Canada

New releases: Paul Dolden – Histoire d’histoire, Annette Vande Gorne – Yawar Fiesta

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Nobody – but nobody – makes music that sounds like Paul Dolden. His work typically exhibits unchecked exuberance, both his instrumental and electronic (and electroacoustic) music not merely firing on all cylinders, but with their inner workings ludicrously pimped and their processors absurdly overclocked, sounds and timbres piled on top of each other in extremis. His latest disc, Histoire d’histoire, on the Canadian acousmatic label empreintes DIGITALes, is therefore interesting as in many respects it shows considerable restraint. Much of the disc is devoted to Dolden’s five-movement work Music of Another Present Era, completed last year, in which he sets out to create a kind of deliberately inauthentic ethnographic artefact. Dolden uses our lack of knowledge about the music of ancient cultures to construct a free-wheeling flight of fancy, employing a “metaphoric use of myths” as inspiration rather than seeking to fabricate a pointless (and impossible) ersatz ‘reconstruction’. This imagined historical survey perhaps accounts in part for the demonstrable delicacy shown in this piece. Yet even from the opening moments, it’s unequivocally Dolden: microtonally unique instruments – implying the lack of a coherent, codified tuning scheme – wheeze into life as though summoning up their energy only with considerable effort, presenting a unified but ‘doddery’ demeanour. This is how first movement ‘Marsyas’ Melodies’ begins (evoking the Phrygian Satyr who was supposedly the first to create music for the flute), eventually restarting in order to find some clarity, whereupon Dolden’s characteristic dense polyphony swells up, leading to Zappa-esque florid percussion and strangely agile stodge. Flutes are featured even more in third movement ‘Entr’acte’, in which a solid chorus of them is created, so compacted that they constantly clash and jostle and scrape against each other to the point where they can hardly move. Read more

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Louth Contemporary Music Society: Silenzio Festival, Dundalk

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In terms of outlook (non-partisan), commitment (total to the point of absurdity) and above all its track record during the last eleven (essentially unsung) years, Louth Contemporary Music Society unquestionably deserves to sit alongside the very best contemporary musical festivals. Its most recent, Silenzio, which took place last weekend in Dundalk, on Ireland’s east coast, only cements that fact yet more solidly. The focus on this occasion was the music of Salvatore Sciarrino – making his first appearance in Ireland – coupled with the world première of a substantial new work from Swiss composer Jürg Frey. At first glance, the pairing of Frey and Sciarrino seemed somewhat arbitrary, though as things turned out there was an unexpected aural connection in at least one piece (though it didn’t exactly work in either of their favours). The festival was once again populated by a spectacular collection of interpreters of contemporary music, including clarinettist Carol Robinson, flautist Matteo Cesari, Quartetto Prometeo, percussionist Simon Limbrick and Neue Vocalsolisten Stuttgart.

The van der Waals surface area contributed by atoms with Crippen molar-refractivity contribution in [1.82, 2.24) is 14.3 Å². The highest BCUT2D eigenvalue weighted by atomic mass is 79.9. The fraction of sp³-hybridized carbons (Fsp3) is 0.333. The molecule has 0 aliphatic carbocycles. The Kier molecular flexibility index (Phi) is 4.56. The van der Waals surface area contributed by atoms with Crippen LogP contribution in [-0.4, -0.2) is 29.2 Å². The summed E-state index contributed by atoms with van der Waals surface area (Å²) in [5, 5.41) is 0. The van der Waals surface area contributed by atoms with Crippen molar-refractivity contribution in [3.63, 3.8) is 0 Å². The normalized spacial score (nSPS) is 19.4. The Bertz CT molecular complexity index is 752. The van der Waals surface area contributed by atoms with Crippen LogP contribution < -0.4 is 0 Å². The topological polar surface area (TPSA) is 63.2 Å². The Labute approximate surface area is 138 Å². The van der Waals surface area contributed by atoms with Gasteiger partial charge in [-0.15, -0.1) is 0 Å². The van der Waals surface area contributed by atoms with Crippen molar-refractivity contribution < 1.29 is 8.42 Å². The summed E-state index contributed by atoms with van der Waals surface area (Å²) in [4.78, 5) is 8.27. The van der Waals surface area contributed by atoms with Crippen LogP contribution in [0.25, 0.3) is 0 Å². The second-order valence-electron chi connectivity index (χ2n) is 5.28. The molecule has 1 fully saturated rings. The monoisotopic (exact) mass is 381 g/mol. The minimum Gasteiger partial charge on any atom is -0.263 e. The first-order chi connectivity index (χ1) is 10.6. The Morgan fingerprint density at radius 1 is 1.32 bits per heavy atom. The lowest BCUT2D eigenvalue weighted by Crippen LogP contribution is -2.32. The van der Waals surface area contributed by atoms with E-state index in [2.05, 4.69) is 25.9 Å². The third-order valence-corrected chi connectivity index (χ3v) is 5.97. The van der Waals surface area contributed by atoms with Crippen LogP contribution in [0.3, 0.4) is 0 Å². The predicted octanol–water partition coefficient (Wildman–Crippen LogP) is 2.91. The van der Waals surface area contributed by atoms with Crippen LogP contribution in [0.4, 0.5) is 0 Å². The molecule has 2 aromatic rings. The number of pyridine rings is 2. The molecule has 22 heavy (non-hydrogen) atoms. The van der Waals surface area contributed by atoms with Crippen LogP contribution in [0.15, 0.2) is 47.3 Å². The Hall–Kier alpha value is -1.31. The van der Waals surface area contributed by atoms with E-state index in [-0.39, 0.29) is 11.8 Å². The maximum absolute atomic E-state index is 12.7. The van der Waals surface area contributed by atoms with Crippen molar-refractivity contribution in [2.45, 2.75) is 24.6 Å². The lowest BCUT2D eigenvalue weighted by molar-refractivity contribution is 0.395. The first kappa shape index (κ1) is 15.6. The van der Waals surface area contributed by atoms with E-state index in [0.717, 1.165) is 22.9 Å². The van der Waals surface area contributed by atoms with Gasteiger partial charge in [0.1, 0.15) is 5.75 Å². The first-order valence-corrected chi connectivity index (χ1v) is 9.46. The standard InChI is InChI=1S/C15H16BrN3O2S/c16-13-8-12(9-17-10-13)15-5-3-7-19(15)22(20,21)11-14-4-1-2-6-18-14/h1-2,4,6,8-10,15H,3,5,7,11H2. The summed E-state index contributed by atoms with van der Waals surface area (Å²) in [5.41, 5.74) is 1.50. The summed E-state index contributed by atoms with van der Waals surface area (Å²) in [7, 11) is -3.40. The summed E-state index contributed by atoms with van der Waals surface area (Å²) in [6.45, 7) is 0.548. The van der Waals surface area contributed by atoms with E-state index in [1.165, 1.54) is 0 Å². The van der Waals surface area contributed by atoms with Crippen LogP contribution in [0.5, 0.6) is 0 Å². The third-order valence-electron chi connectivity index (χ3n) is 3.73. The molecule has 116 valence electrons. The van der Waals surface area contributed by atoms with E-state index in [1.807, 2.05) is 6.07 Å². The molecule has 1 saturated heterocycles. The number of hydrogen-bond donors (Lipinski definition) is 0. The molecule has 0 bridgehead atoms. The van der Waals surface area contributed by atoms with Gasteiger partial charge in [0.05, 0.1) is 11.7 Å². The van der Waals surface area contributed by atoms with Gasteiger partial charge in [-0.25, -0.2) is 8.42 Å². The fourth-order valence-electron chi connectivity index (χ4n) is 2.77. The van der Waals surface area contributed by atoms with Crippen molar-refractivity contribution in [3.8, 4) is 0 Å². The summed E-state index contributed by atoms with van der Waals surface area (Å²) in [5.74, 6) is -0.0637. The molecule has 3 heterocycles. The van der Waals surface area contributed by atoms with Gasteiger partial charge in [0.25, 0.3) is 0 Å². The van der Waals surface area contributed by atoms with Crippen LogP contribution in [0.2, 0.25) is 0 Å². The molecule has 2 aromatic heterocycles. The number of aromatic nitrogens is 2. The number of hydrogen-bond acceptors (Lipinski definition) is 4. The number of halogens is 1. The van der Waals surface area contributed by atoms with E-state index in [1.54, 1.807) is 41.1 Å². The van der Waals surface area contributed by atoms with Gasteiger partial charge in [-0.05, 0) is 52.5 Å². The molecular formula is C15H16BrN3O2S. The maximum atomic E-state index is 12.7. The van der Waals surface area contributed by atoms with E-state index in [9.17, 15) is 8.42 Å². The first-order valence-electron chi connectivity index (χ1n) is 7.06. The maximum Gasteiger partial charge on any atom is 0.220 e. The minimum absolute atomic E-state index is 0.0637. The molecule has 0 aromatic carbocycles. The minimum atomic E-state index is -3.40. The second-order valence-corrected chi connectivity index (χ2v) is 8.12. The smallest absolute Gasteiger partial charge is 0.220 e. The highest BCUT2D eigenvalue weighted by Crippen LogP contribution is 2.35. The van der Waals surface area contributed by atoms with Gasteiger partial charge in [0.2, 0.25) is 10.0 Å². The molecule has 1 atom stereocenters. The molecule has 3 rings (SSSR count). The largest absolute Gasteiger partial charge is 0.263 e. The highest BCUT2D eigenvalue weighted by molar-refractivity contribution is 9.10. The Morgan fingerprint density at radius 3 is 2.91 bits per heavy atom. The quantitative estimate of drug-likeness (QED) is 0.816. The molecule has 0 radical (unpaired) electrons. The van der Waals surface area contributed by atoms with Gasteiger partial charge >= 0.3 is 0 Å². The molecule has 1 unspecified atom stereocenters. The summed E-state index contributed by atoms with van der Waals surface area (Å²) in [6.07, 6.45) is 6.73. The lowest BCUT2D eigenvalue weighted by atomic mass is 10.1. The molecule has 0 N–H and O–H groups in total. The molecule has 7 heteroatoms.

The festival began in the narrow confines of Dundalk Gaol with an evening of Jürg Frey’s music. It opened with As imperceptibly as grief, a setting for solo soprano of Emily Dickinson’s poem, and in hindsight it was this opening song that carried the greatest weight of the concert, though not due to anything radically different about its music. As one might have expected from Frey, the piece unfolded in a calm, unhurried manner. Initially, the space was ‘setup’ via the soprano – Hélène Fauchère, in a tour-de-force display of infinite control – slowly placing evenly-spaced quasi-isolated notes in the air. Two ‘parts’ were present: syllables of the text on one pitch, open vowels a semitone higher, an oscillation that soon became more melismatic. As in many of Frey’s pieces, it was permeated with a sense of profundity, one that was heightened by these moments of melisma. At one point in particular (before the text moved from the afternoon to dusk), the song became captivated in an extended ‘ooh’ episode that suggested pure ecstasy, as though Fauchère were caught in a private emotional reverie or possessed by a vision. On a more musical level, it displayed an intense enjoyment of sound itself, both its mere presence and its tangibility – tactility even – wanting to linger over its pitches as well as the movement between them. Read more

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Another Timbre: Canadian Composers Series (Part 1)

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Among the most interesting releases to have come out in the opening months of this year are the first five discs in Another Timbre‘s Canadian Composers Series. It’s an ambitious project that seeks to provide an overview of, if not the entirety of contemporary Canadian compositional thought (which is hugely diverse), then at least some of its more contemplative protagonists. The five composers featured on these discs – Martin ArnoldIsaiah CeccarelliMarc SabatLinda Catlin Smith and Chiyoko Szlavnics – in some respects have a great deal in common, though it would be pushing it to think of them as musically ‘related’. If anything can be said to typify them all, in addition to the contemplative aspect i mentioned, it’s a certain type of intensity that, whether preoccupied with carefully-managed processes or a more free-form arrangement of materials, seems utterly focused to the exclusion of all else. These are composers who gaze fixedly at their ideas in a way that makes a very deep impression and in its own way leads to a distinct kind of quiet provocation. Read more

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Electric Spring 2017